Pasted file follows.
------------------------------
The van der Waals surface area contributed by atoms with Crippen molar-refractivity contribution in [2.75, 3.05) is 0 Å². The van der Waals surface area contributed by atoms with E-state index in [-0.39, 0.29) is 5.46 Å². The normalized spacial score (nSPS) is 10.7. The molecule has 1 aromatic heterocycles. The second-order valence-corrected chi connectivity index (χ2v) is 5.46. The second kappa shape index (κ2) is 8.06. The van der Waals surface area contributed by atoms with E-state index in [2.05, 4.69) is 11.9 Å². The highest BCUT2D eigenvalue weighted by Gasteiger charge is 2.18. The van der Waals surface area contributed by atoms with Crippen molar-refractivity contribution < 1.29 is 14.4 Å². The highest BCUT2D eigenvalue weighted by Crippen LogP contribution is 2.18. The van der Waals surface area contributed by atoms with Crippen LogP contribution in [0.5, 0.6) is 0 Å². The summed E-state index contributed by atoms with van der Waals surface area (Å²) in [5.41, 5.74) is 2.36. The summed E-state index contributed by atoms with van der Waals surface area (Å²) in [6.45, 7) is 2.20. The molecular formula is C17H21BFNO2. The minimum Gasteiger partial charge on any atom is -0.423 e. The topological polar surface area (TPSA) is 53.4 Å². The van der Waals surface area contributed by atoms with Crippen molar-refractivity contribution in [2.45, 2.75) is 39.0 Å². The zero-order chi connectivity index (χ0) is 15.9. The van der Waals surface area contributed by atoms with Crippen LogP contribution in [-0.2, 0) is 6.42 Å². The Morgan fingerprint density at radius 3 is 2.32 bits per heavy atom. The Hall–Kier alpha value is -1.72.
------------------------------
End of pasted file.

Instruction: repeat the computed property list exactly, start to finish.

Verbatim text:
The van der Waals surface area contributed by atoms with Crippen molar-refractivity contribution in [2.75, 3.05) is 0 Å². The van der Waals surface area contributed by atoms with E-state index in [-0.39, 0.29) is 5.46 Å². The normalized spacial score (nSPS) is 10.7. The molecule has 1 aromatic heterocycles. The second-order valence-corrected chi connectivity index (χ2v) is 5.46. The second kappa shape index (κ2) is 8.06. The van der Waals surface area contributed by atoms with E-state index in [2.05, 4.69) is 11.9 Å². The highest BCUT2D eigenvalue weighted by Gasteiger charge is 2.18. The van der Waals surface area contributed by atoms with Crippen molar-refractivity contribution < 1.29 is 14.4 Å². The highest BCUT2D eigenvalue weighted by Crippen LogP contribution is 2.18. The van der Waals surface area contributed by atoms with Crippen LogP contribution in [0.5, 0.6) is 0 Å². The summed E-state index contributed by atoms with van der Waals surface area (Å²) in [5.41, 5.74) is 2.36. The summed E-state index contributed by atoms with van der Waals surface area (Å²) in [6.45, 7) is 2.20. The molecular formula is C17H21BFNO2. The minimum Gasteiger partial charge on any atom is -0.423 e. The topological polar surface area (TPSA) is 53.4 Å². The van der Waals surface area contributed by atoms with Crippen molar-refractivity contribution in [2.45, 2.75) is 39.0 Å². The zero-order chi connectivity index (χ0) is 15.9. The van der Waals surface area contributed by atoms with Crippen LogP contribution in [-0.2, 0) is 6.42 Å². The Morgan fingerprint density at radius 3 is 2.32 bits per heavy atom. The Hall–Kier alpha value is -1.72.